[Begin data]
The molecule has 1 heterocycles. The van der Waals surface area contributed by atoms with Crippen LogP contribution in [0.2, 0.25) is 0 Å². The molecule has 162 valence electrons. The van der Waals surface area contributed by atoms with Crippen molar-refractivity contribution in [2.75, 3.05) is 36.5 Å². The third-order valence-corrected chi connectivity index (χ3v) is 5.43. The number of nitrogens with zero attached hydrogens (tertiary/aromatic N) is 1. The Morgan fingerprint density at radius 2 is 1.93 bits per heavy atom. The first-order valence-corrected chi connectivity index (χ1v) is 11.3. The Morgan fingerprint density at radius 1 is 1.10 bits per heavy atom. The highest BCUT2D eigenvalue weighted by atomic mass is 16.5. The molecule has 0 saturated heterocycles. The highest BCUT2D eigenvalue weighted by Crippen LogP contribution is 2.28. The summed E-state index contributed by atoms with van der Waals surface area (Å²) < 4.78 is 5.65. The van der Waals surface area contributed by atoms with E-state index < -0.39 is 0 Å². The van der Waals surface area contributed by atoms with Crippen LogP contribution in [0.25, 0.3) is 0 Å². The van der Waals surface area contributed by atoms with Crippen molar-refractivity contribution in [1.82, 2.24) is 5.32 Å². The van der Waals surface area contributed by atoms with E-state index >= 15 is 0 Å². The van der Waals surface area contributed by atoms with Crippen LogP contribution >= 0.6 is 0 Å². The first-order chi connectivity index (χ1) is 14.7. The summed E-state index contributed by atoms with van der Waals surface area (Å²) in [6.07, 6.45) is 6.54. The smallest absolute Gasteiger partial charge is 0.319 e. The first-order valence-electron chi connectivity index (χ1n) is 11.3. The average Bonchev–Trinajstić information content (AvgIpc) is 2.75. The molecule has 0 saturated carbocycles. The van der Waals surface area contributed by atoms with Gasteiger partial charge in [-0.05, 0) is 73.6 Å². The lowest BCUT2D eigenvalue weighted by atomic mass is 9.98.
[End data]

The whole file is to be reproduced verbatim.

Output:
The molecule has 1 heterocycles. The van der Waals surface area contributed by atoms with Crippen LogP contribution in [0.2, 0.25) is 0 Å². The molecule has 162 valence electrons. The van der Waals surface area contributed by atoms with Crippen molar-refractivity contribution in [2.75, 3.05) is 36.5 Å². The third-order valence-corrected chi connectivity index (χ3v) is 5.43. The number of nitrogens with zero attached hydrogens (tertiary/aromatic N) is 1. The Morgan fingerprint density at radius 2 is 1.93 bits per heavy atom. The first-order valence-corrected chi connectivity index (χ1v) is 11.3. The Morgan fingerprint density at radius 1 is 1.10 bits per heavy atom. The highest BCUT2D eigenvalue weighted by atomic mass is 16.5. The molecule has 0 saturated heterocycles. The highest BCUT2D eigenvalue weighted by Crippen LogP contribution is 2.28. The summed E-state index contributed by atoms with van der Waals surface area (Å²) < 4.78 is 5.65. The van der Waals surface area contributed by atoms with E-state index < -0.39 is 0 Å². The van der Waals surface area contributed by atoms with Crippen LogP contribution in [0.25, 0.3) is 0 Å². The van der Waals surface area contributed by atoms with Crippen molar-refractivity contribution in [1.82, 2.24) is 5.32 Å². The van der Waals surface area contributed by atoms with E-state index >= 15 is 0 Å². The van der Waals surface area contributed by atoms with Crippen LogP contribution >= 0.6 is 0 Å². The first-order chi connectivity index (χ1) is 14.7. The summed E-state index contributed by atoms with van der Waals surface area (Å²) in [6.07, 6.45) is 6.54. The smallest absolute Gasteiger partial charge is 0.319 e. The first-order valence-electron chi connectivity index (χ1n) is 11.3. The average Bonchev–Trinajstić information content (AvgIpc) is 2.75. The molecule has 0 saturated carbocycles. The van der Waals surface area contributed by atoms with Gasteiger partial charge in [-0.05, 0) is 73.6 Å². The lowest BCUT2D eigenvalue weighted by atomic mass is 9.98.